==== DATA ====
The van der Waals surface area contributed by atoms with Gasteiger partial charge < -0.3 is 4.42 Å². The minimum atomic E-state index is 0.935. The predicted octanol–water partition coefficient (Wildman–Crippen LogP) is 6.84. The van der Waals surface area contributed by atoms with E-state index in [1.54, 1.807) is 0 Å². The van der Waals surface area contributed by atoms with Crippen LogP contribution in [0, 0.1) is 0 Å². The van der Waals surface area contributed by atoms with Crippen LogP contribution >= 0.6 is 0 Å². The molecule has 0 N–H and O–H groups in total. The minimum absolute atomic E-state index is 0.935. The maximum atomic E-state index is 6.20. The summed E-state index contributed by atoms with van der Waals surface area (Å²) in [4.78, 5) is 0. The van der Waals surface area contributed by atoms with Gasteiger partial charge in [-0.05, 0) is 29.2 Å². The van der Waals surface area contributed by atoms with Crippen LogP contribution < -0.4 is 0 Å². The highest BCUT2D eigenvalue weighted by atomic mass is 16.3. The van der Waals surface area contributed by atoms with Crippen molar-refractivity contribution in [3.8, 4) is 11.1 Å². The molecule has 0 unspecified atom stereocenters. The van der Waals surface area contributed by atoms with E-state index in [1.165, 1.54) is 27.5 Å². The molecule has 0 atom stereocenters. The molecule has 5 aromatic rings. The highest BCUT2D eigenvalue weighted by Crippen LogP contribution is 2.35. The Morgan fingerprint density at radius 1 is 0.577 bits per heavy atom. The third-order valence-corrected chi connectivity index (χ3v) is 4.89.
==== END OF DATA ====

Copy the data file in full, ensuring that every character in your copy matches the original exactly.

The van der Waals surface area contributed by atoms with Gasteiger partial charge < -0.3 is 4.42 Å². The minimum atomic E-state index is 0.935. The predicted octanol–water partition coefficient (Wildman–Crippen LogP) is 6.84. The van der Waals surface area contributed by atoms with E-state index in [1.54, 1.807) is 0 Å². The van der Waals surface area contributed by atoms with Crippen LogP contribution in [0, 0.1) is 0 Å². The van der Waals surface area contributed by atoms with Crippen LogP contribution >= 0.6 is 0 Å². The molecule has 0 N–H and O–H groups in total. The minimum absolute atomic E-state index is 0.935. The maximum atomic E-state index is 6.20. The summed E-state index contributed by atoms with van der Waals surface area (Å²) in [4.78, 5) is 0. The van der Waals surface area contributed by atoms with Gasteiger partial charge in [-0.05, 0) is 29.2 Å². The van der Waals surface area contributed by atoms with Crippen LogP contribution < -0.4 is 0 Å². The highest BCUT2D eigenvalue weighted by atomic mass is 16.3. The van der Waals surface area contributed by atoms with Crippen molar-refractivity contribution in [3.8, 4) is 11.1 Å². The molecule has 0 unspecified atom stereocenters. The van der Waals surface area contributed by atoms with E-state index in [1.165, 1.54) is 27.5 Å². The molecule has 0 atom stereocenters. The molecule has 5 aromatic rings. The highest BCUT2D eigenvalue weighted by Crippen LogP contribution is 2.35. The Morgan fingerprint density at radius 1 is 0.577 bits per heavy atom. The third-order valence-corrected chi connectivity index (χ3v) is 4.89.